English Etymology Expression Language Usage Word origin Writing

A ‘bury’ old usage

Q: In driving around the New York suburbs, I couldn’t help noticing the number of towns with “bury” in their names— Danbury in Connecticut, Westbury on Long Island, and Asbury Park in New Jersey. I suppose the suffix is related to the noun “borough.” Is it also related to the verb “bury”?

A: The combining form “-bury” in Danbury and the noun “Bury” in the English town of Bury St Edmunds are indeed related to “borough.” However, the use of “-bury” and “Bury” in place names isn’t related to the verb “bury.”

The geographical use of “-bury” and “Bury” is derived from burg or burh, Old English for a town or fortified place, while the verb “bury” comes from byrgan, an Old English verb meaning to raise a mound, cover, or inter. John Ayto notes in his Dictionary of Word Origins that interment originally referred to “covering a dead body with earth,” and “the general sense ‘put underground’ did not develop until the 14th century.”

The geographical and interment senses of “bury” come from different roots in prehistoric Germanic and Proto-Indo-European, according to the American Heritage Dictionary of Indo-European Roots. (Though these roots predate written language, linguists have reconstructed them.)

The verb “bury” is derived from the Germanic bergan (to protect) while the geographical terms are derived from the Germanic bergaz (hill or mountain), according to American Heritage. The two Germanic terms ultimately come from different roots with the same spelling in Proto-Indo-European, the etymological ancestor of English and most other European languages.

The source of the verb in Indo-European is bhergh-1 (to hide or protect), American Heritage says, and the source of the geographical terms is bhergh-2 (high). Despite the identical spelling, the dictionary lists them as separate entries with different etymological descendants.

Getting back to Anglo-Saxon times, the Old English geographical terms burh and burg are the ancestors of  “berg,” “borough,” “burg,” “bury,” and similar elements in modern compound place names.

The earliest citation in the Oxford English Dictionary for the geographical term (with burge meaning city) is from an Old English glossary dated around 820: “to burge and to wealle” (“to the walls of the city”). From Anglo-Saxon and Old English Vocabularies (1883), by Thomas Wright and Richard Paul Wülcker.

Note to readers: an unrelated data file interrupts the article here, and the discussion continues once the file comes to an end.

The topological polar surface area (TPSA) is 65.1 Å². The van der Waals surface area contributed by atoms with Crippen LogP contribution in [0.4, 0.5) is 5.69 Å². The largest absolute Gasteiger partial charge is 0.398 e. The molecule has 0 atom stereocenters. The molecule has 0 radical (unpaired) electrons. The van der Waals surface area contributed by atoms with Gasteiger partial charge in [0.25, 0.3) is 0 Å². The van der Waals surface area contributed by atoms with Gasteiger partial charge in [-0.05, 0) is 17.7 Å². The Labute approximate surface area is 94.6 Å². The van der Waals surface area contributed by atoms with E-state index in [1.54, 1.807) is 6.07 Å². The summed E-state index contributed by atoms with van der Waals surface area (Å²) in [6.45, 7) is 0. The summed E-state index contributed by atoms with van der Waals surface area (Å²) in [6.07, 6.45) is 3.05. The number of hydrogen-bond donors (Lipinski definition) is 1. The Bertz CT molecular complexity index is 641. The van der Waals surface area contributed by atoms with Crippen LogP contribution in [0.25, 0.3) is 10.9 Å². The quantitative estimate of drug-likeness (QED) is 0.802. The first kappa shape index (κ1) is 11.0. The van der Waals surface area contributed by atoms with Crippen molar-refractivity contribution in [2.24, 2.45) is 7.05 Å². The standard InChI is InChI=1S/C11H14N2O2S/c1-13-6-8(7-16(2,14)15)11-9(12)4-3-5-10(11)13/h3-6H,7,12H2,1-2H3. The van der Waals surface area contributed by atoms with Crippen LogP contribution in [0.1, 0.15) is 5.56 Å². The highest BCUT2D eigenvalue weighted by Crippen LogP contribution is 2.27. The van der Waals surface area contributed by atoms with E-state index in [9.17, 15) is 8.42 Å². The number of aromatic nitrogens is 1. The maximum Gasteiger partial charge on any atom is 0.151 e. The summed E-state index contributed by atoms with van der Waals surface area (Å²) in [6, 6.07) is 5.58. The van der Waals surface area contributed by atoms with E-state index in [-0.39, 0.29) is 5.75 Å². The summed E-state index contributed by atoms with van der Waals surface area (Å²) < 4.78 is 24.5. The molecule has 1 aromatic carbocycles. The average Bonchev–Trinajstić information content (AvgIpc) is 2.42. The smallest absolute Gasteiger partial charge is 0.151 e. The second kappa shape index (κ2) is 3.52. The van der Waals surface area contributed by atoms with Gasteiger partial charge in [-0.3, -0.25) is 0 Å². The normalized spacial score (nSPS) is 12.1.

The earliest example in the online Bosworth-Toller Anglo-Saxon Dictionary for the term used in a place name is from a ninth-century manuscript that describes the building of bebban burh (Bamburgh) in the sixth century by Ida, the first known Anglian king. Bebban burh became the royal seat of Anglo-Saxon Northumbria:

“hér ida féng to ríce, ðonon norþanhymbra cyne-cyn onwóc, and ríxode twelf geár. he timbrode bebban burh, seó wæs ǽrost mid hegge betýned, and ðǽr æfter mid weallehere” (“Ida, who founded the royal line of the Northumbrians, reigned for 12 years [547-559]. He built Bamburgh, which was at first enclosed by a hedge, and later by a wall”). From the Anglo-Saxon Chronicle, Version A, written around 890.

During the Middle English period (roughly 1150 to 1450), the terms were spelled in many different ways in place names. Here are some examples from the University of Michigan’s online Middle English Dictionary: Tileburh (circa 1250), Oldebyry (1290), Kynnesbiry (1290), Goldesburgh (1303), Wyndilbyry (1334), Burgewelle (1346), Peterburgh (1397), Borowefeld (1406), Neu Salesbery (1450-53), and Newe Salysbury (1457).

The OED notes that the Old English stem burg or burh had a vowel change when used in the dative case—that is, as an indirect object, an object of a preposition, and so on: “This dative, biri, berie, buri, was also at times used for the nominative; whence the modern Bury, -bury, in place-names.”

The earliest example in the OED for a place name with the modern “-bury” spelling is from the prologue of Chaucer’s Canterbury Tales (c. 1386): “Here bygynneth the Book of the tales of Caunterbury.”

As for the verb, the first Oxford citation is from an Old English hymn, written sometime before 1000, that describes the burial of Jesus by Joseph of Arimathea: “Þone geomormod Josep byrigde” (“whom sorrowful Joseph buried”).

If you’d like to read more, we ran a post in 2008 on why the verb “bury” usually rhymes with “merry” rather than “hurry,” though you can find both pronunciations in dictionaries.

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